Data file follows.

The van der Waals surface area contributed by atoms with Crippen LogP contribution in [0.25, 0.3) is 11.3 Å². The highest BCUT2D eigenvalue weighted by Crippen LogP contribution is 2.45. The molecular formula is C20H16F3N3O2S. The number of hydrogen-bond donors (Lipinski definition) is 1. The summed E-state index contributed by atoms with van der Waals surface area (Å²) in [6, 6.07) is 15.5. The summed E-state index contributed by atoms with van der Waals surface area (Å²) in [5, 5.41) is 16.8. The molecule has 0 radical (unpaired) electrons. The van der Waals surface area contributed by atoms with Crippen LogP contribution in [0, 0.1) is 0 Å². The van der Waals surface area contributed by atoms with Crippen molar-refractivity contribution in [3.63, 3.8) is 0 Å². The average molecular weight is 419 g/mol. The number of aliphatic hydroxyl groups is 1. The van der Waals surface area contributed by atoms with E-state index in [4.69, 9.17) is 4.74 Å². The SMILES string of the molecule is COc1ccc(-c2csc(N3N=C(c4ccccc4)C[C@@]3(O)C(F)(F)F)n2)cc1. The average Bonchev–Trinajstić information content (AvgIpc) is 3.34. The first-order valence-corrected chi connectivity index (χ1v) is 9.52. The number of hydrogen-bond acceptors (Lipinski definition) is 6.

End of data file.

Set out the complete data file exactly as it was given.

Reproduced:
The van der Waals surface area contributed by atoms with Crippen LogP contribution in [0.25, 0.3) is 11.3 Å². The highest BCUT2D eigenvalue weighted by Crippen LogP contribution is 2.45. The molecular formula is C20H16F3N3O2S. The number of hydrogen-bond donors (Lipinski definition) is 1. The summed E-state index contributed by atoms with van der Waals surface area (Å²) in [6, 6.07) is 15.5. The summed E-state index contributed by atoms with van der Waals surface area (Å²) in [5, 5.41) is 16.8. The molecule has 0 radical (unpaired) electrons. The van der Waals surface area contributed by atoms with Crippen LogP contribution in [0, 0.1) is 0 Å². The van der Waals surface area contributed by atoms with Crippen molar-refractivity contribution in [3.63, 3.8) is 0 Å². The average molecular weight is 419 g/mol. The number of aliphatic hydroxyl groups is 1. The van der Waals surface area contributed by atoms with E-state index in [4.69, 9.17) is 4.74 Å². The SMILES string of the molecule is COc1ccc(-c2csc(N3N=C(c4ccccc4)C[C@@]3(O)C(F)(F)F)n2)cc1. The average Bonchev–Trinajstić information content (AvgIpc) is 3.34. The first-order valence-corrected chi connectivity index (χ1v) is 9.52. The number of hydrogen-bond acceptors (Lipinski definition) is 6.